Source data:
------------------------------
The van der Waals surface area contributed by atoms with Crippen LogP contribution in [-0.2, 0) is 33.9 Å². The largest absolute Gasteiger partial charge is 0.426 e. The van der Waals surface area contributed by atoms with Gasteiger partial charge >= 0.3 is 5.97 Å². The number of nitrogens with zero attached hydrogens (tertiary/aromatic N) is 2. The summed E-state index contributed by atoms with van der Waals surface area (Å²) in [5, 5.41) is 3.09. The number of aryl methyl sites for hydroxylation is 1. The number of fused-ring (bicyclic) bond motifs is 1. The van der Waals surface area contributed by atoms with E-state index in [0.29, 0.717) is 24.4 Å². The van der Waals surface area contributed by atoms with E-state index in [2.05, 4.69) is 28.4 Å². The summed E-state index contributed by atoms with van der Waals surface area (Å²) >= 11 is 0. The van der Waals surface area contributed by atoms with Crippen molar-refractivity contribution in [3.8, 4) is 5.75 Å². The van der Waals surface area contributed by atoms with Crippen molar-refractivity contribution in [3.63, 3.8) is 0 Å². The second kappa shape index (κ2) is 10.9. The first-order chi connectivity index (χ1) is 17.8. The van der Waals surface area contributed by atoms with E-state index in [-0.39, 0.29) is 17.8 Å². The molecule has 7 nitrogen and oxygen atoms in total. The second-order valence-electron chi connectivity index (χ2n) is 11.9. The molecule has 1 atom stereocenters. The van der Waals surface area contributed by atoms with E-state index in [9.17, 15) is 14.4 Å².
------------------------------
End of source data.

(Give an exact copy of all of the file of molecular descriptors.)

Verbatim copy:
The van der Waals surface area contributed by atoms with Crippen LogP contribution in [-0.2, 0) is 33.9 Å². The largest absolute Gasteiger partial charge is 0.426 e. The van der Waals surface area contributed by atoms with Gasteiger partial charge >= 0.3 is 5.97 Å². The number of nitrogens with zero attached hydrogens (tertiary/aromatic N) is 2. The summed E-state index contributed by atoms with van der Waals surface area (Å²) in [5, 5.41) is 3.09. The number of aryl methyl sites for hydroxylation is 1. The number of fused-ring (bicyclic) bond motifs is 1. The van der Waals surface area contributed by atoms with E-state index in [0.29, 0.717) is 24.4 Å². The van der Waals surface area contributed by atoms with E-state index in [2.05, 4.69) is 28.4 Å². The summed E-state index contributed by atoms with van der Waals surface area (Å²) >= 11 is 0. The van der Waals surface area contributed by atoms with Crippen molar-refractivity contribution in [3.8, 4) is 5.75 Å². The van der Waals surface area contributed by atoms with Crippen molar-refractivity contribution in [3.63, 3.8) is 0 Å². The second kappa shape index (κ2) is 10.9. The first-order chi connectivity index (χ1) is 17.8. The van der Waals surface area contributed by atoms with E-state index in [-0.39, 0.29) is 17.8 Å². The molecule has 7 nitrogen and oxygen atoms in total. The second-order valence-electron chi connectivity index (χ2n) is 11.9. The molecule has 1 atom stereocenters. The van der Waals surface area contributed by atoms with E-state index in [9.17, 15) is 14.4 Å².